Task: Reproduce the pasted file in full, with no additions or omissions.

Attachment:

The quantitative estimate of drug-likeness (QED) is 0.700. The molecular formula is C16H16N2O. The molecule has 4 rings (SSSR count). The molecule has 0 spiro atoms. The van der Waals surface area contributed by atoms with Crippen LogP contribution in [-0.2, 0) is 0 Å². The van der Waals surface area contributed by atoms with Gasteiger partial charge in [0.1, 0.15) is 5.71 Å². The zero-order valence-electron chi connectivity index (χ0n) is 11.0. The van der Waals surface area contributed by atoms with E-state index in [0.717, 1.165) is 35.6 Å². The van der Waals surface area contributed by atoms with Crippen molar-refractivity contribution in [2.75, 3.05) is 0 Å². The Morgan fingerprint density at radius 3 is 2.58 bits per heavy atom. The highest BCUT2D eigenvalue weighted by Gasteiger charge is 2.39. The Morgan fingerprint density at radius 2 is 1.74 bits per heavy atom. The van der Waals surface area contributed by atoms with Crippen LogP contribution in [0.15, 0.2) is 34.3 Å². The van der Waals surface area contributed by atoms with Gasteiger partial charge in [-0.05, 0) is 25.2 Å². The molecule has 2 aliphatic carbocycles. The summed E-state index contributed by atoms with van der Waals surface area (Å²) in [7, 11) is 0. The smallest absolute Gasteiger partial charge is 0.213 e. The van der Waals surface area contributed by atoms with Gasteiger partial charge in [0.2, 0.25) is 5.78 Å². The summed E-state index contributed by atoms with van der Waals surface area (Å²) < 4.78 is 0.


The quantitative estimate of drug-likeness (QED) is 0.700. The molecular formula is C16H16N2O. The molecule has 4 rings (SSSR count). The molecule has 0 spiro atoms. The van der Waals surface area contributed by atoms with Crippen LogP contribution in [-0.2, 0) is 0 Å². The van der Waals surface area contributed by atoms with Gasteiger partial charge in [0.1, 0.15) is 5.71 Å². The zero-order valence-electron chi connectivity index (χ0n) is 11.0. The van der Waals surface area contributed by atoms with E-state index in [0.717, 1.165) is 35.6 Å². The van der Waals surface area contributed by atoms with Crippen molar-refractivity contribution in [2.75, 3.05) is 0 Å². The Morgan fingerprint density at radius 3 is 2.58 bits per heavy atom. The highest BCUT2D eigenvalue weighted by Gasteiger charge is 2.39. The Morgan fingerprint density at radius 2 is 1.74 bits per heavy atom. The van der Waals surface area contributed by atoms with Crippen LogP contribution in [0.15, 0.2) is 34.3 Å². The van der Waals surface area contributed by atoms with Gasteiger partial charge in [-0.05, 0) is 25.2 Å². The molecule has 2 aliphatic carbocycles. The summed E-state index contributed by atoms with van der Waals surface area (Å²) in [7, 11) is 0. The smallest absolute Gasteiger partial charge is 0.213 e. The van der Waals surface area contributed by atoms with Gasteiger partial charge in [0.2, 0.25) is 5.78 Å². The summed E-state index contributed by atoms with van der Waals surface area (Å²) < 4.78 is 0.